Take Five with the Northwest Middle School Counseling Team
09 February 2024
Ms. Elizabeth Martin and Ms. Allison Manasse work together to have a hugely positive impact on the students they serve.
Take Five is a series that highlights some of the many members of the CPS community who are going above and beyond for our schools. If you know someone who is making a difference, nominate them to be featured here.
It’s National School Counseling Week, and we’re thrilled to spotlight two of our amazing school counselors: Ms. Elizabeth Martin and Ms. Allison Manasse at Northwest Middle School.
Ms. Martin leads the climate and culture side of their work and runs small groups targeting attendance, grades, and other wellness needs; Ms. Manasse leads the way when it comes to crisis intervention and behavioral health. Together, they form a counseling team that has a hugely positive impact on the students they serve.
“The work that Ms. Manasse and Ms. Martin do each day directly and effectively supports our middle school students and all of their unique needs,” said Northwest Principal Margaret Byrne. “I cannot thank them enough for their leadership, passion, and commitment. Our school and our kids are better because of them.”
Learn more about Ms. Manasse and Ms. Martin’s incredible work below!
Why did you want to become a school counselor?
Ms. Martin: I started my career in a different industry, and I realized I didn’t like it and wanted a change. I’ve always been drawn to education, so I started working at Prosser Career Academy — first as a long-term substitute, and then as a school scheduler. In my role as a school scheduler, I worked closely with the counseling team and I got to see their impact up-close. I’m so glad that the counseling team at Prosser encouraged me to apply to graduate school!
Ms. Manasse: I have always loved school and learning, and I grew up in a household with a strong mental health background. To me, school counseling is the perfect marriage of the two. I was also so impacted by the educators who saw and supported me when I was in school. Middle school can be such a complicated and messy time in children’s lives, and we are uniquely positioned to support them through it.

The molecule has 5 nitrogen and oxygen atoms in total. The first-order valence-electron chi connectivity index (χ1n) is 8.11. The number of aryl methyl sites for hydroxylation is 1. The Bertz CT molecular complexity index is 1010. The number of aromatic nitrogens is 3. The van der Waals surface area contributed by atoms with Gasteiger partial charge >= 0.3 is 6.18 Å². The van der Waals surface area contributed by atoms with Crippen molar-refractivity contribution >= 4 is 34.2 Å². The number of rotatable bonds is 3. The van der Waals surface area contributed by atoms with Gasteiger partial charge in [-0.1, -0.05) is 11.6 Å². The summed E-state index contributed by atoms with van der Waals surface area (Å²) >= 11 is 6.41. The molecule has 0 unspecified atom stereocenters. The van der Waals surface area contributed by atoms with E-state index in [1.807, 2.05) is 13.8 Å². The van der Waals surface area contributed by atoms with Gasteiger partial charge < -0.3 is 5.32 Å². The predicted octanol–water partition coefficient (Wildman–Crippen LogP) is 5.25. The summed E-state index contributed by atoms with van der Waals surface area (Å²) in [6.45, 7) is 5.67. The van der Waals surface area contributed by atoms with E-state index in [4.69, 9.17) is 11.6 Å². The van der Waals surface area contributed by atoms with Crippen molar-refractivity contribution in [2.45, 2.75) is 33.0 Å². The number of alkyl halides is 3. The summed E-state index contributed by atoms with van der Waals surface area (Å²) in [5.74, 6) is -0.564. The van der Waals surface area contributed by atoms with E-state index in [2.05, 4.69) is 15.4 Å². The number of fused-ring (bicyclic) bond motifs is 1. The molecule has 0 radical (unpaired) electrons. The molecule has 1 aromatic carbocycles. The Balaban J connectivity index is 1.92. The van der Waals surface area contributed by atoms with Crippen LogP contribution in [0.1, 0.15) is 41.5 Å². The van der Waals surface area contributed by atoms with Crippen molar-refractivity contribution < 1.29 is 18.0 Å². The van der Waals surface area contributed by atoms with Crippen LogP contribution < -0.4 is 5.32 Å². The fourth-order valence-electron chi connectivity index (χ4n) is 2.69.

What do you love most about this work?
Ms. Martin: I love watching change happen and seeing a student put the pieces together for themselves. I also love the deep connections we are able to make with students, because they really put their trust in us.
Ms. Manasse: I love seeing students develop the skills to advocate for themselves and express themselves. The amount of growth that happens between sixth and eighth grades is huge, and it’s really exciting. I also love that schools remove all barriers to getting support; outside counselors might involve months-long waiting lists. In school, students can see us at any time with no barrier.
What do you hope your students learn from you?
Ms. Martin: You can change; you can start over. I would also love for them to learn how to let things go.
Ms. Manasse: The importance of being empathetic, and how to find your resources. It’s not a sign of weakness to look for help.
Can you describe each other’s strengths as a counselor?
Ms. Martin: Manasse is the planner and a deep thinker. She can take my very loose idea and turn it into a solid, concrete plan. Manasse is also incredibly knowledgeable about mental health, and I learn so much from her about therapeutic interventions. She’s a leader and the department chair for a reason. She can also bake!
Ms. Manasse: Liz has a lot of enthusiasm and outcome-focused energy for this work. The kids can read her positive energy, and she can reach the most hesitant children. You know that when you seek her out, it’s not going to be just a fluff conversation. She also has high expectations for how kids treat each other and themselves, and students respond to that.
It’s National School Counseling Week. Do you have a message for your fellow school counselors?
Ms. Martin: You are doing the work. Even when you feel like you’re just running around all day, don’t feel like you didn’t accomplish anything. Every time you reach a student, you are doing the work. The work is getting done.
Ms. Manasse: You're not alone in the work. Even if you’re not a part of a counseling team, there are always opportunities to collaborate, meet other counselors, and learn from each other. You are invaluable!
23 February 2024
Take Five with Chrishan David, English and AP African American Studies Teacher at Gwendolyn Brooks High School
Two years ago, Ms. David became one of 60 educators to teach the AP African American Studies Pilot 1 program, offering students a rich introduction to African American history and culture.